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Explainer: What does the EU Covid Cert mean for travel this summer?

The cert will allow free travel for vaccinated people as well as those who have had a recent negative PCR test.
Jun 13th 2021, 6:30 AM 32,300 30

FROM THE MIDDLE of next month Ireland will operate the EU Digital Covid Certificate (DCC), allowing cert-holders to bypass pandemic entry restrictions.

This week the European Parliament voted to enshrine the document in law, just in time for the continent’s summer tourism season, which many countries depend on.

What is the Covid Certificate?

The digital certificate provides proof that a person has either:

  • been vaccinated against Covid-19;
  • received a negative PCR test result; or
  • recovered from Covid-19 in the previous nine months.

The certificate will facilitate free movement of EU citizens during the pandemic in the European Union and European Economic Area countries such as Norway and Iceland.

It features a QR code for verification, which border officials and venue staff can use to check against digital signatures stored securely in Luxembourg servers.

Only minimal data of the bearer is included on the certificates, to prevent identity skimming, and the EU legislation surrounding their use is due to expire after a year, so that they do not become a fixture with potential ‘Big Brother’ uses in the future.

The information contained on the certificate will include:

  • Your name
  • Your date of birth
  • The date of issue
  • Relevant information about your vaccine, test or recovery from Covid-19
  • A unique identifier number 

EU lawmakers and capitals also agreed that, when it comes to proof of vaccinations, only the jabs authorised by the European Medicines Agency – so far those from BioNTech/Pfizer, AstraZeneca, Moderna and Johnson & Johnson – would be accepted in all EU countries.

But individual countries can also decide to accept, for their territory only, others, such as one produced by China, or Russia’s Sputnik V vaccine.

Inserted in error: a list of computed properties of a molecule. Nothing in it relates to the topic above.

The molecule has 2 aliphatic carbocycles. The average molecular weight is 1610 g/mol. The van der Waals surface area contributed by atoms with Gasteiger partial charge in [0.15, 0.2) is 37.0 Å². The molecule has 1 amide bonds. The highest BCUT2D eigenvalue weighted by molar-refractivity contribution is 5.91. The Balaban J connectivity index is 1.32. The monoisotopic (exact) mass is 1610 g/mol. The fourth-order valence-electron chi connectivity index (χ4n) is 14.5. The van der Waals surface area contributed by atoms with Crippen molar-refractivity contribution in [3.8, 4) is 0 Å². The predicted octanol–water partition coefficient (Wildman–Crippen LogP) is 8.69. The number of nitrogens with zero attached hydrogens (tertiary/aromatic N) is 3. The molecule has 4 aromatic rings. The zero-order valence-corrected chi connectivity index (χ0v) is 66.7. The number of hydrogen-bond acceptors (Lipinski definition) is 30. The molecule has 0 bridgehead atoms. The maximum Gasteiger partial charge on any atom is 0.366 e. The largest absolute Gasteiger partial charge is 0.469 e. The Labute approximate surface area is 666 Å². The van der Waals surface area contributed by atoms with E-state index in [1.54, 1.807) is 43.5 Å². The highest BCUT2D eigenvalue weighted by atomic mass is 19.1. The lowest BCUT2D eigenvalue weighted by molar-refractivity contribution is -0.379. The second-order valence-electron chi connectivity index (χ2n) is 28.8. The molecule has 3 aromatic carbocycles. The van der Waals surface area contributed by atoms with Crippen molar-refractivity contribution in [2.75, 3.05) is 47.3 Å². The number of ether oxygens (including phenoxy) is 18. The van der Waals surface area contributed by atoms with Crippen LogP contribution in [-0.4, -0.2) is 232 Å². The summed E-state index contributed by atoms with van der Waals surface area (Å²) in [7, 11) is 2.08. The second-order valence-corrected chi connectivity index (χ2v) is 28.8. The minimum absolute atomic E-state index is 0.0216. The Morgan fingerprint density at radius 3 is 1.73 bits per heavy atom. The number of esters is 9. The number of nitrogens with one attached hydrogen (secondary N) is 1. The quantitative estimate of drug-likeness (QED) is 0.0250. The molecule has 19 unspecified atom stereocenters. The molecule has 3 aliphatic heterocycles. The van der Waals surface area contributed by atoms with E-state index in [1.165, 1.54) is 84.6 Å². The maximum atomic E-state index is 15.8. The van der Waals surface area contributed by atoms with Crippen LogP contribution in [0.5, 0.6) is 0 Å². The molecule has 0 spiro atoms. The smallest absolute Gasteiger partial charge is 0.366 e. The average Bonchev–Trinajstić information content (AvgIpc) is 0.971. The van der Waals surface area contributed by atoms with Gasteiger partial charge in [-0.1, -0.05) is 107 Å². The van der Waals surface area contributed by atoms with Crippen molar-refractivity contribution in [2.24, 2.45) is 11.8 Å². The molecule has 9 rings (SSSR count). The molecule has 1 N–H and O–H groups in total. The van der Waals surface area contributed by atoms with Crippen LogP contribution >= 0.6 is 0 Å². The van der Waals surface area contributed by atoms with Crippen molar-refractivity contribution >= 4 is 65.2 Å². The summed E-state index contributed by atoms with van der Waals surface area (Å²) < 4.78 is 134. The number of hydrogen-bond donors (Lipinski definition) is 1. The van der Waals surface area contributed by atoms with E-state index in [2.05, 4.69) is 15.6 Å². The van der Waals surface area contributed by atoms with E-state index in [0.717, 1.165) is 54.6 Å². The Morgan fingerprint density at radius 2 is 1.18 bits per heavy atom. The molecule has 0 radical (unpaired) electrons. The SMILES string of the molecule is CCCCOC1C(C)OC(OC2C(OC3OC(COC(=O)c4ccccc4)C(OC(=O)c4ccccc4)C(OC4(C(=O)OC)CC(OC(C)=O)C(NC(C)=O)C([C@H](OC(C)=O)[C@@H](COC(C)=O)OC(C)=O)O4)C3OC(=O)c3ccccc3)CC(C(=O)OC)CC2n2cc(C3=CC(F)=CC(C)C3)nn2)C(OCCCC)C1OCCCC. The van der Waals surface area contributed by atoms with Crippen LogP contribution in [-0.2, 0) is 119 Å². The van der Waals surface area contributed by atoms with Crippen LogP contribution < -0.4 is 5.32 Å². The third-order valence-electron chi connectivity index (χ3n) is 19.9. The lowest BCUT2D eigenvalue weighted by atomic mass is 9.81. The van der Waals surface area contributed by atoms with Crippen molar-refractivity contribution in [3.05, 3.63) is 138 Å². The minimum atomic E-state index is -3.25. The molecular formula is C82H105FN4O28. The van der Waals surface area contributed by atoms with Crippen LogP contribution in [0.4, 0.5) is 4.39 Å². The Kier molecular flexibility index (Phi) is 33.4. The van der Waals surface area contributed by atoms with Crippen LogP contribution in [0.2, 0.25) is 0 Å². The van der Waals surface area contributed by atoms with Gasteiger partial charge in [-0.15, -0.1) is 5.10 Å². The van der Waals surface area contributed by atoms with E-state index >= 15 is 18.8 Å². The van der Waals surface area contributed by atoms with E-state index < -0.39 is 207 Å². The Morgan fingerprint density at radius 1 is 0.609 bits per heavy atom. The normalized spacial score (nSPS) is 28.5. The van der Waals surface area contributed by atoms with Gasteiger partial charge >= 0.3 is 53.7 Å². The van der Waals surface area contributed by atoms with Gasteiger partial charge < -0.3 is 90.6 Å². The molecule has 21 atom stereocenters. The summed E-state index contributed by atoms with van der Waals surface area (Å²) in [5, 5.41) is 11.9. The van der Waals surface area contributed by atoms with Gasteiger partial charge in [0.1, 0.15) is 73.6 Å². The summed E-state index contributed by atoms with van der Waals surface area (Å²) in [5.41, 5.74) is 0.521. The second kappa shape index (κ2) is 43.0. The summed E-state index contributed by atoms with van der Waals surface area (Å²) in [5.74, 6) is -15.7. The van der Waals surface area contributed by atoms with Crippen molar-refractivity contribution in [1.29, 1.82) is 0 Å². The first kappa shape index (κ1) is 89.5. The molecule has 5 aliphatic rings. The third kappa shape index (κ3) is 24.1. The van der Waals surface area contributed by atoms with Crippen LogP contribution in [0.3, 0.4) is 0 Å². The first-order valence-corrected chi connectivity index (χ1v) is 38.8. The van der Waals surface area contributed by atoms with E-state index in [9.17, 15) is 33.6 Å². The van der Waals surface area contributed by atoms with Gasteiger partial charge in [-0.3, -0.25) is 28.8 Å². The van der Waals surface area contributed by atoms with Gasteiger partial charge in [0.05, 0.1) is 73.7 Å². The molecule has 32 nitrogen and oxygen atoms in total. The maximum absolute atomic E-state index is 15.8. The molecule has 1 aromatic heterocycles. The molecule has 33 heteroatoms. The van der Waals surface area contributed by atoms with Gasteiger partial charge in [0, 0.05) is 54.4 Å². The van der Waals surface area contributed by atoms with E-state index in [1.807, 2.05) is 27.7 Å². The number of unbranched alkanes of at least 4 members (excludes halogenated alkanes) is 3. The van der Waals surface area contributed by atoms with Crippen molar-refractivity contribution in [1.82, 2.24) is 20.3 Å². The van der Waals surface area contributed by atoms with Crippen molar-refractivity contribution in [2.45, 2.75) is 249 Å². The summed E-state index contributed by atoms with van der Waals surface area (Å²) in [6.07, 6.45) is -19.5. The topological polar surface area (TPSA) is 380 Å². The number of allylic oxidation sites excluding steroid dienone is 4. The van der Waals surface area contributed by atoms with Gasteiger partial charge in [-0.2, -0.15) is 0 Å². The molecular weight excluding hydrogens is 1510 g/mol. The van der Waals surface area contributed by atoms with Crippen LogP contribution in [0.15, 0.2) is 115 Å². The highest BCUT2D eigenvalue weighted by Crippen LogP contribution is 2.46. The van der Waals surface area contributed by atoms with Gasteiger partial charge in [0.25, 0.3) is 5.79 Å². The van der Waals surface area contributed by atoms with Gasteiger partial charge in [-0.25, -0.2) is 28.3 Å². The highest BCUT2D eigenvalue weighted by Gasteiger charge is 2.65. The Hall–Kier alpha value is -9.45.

A digital version of the certificate can be stored on a mobile device and people can also request a paper version – both will have the QR code as well as a digital signiture to ensure it is authentic. 

Member States have agreed on a common design that can be used for both electronic and paper versions to facilitate the recognition. 

How do I get one?

Each member state is in charge of issuing the certificate and there will be no charge to obtain the pass. The European Commission has said they could be issued by test centres, health authorities or directly via an eHealth portal. 

The Irish government has not yet provided details of how the administration of the certificate will work and is advising against all non-essential international travel before 19 July. 

The government has a short time-frame in which to put a system in place. While proof of vaccination or a positive PCR test will be more straightforward, proof of a positive Covid-19 diagnosis over the previous nine months may require confirmation from a health service that is currently still trying to claw back its systems following the recent cyberattack.

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More than one million Europeans have already received the new certificate, the European Commission said this week.

As of Tuesday, nine EU countries were already issuing the documents, including the sunny tourist destinations of Greece, Spain and Croatia, as well as the bloc’s major source of tourists, Germany.

Bulgaria, the Czech Republic, Denmark, Lithuania and Poland were the others.

What if I’m not eligible for vaccination and haven’t had Covid-19?

People can still get one of these certificates if they have a negative PCR test before travel, but in Ireland each test costs €100 and in some European countries they are more expensive. 

To prevent discrimination against the unvaccinated – particularly younger Europeans who have not yet been able to access jabs given in priority to the elderly – the European Commission has put much emphasis on testing.

The parliament failed to make Covid tests for travel free of charge, but extracted money and concessions from the European Commission to make them more affordable. Ireland is to apply to this EU fund to subsidise costs.

- With reporting from AFP.

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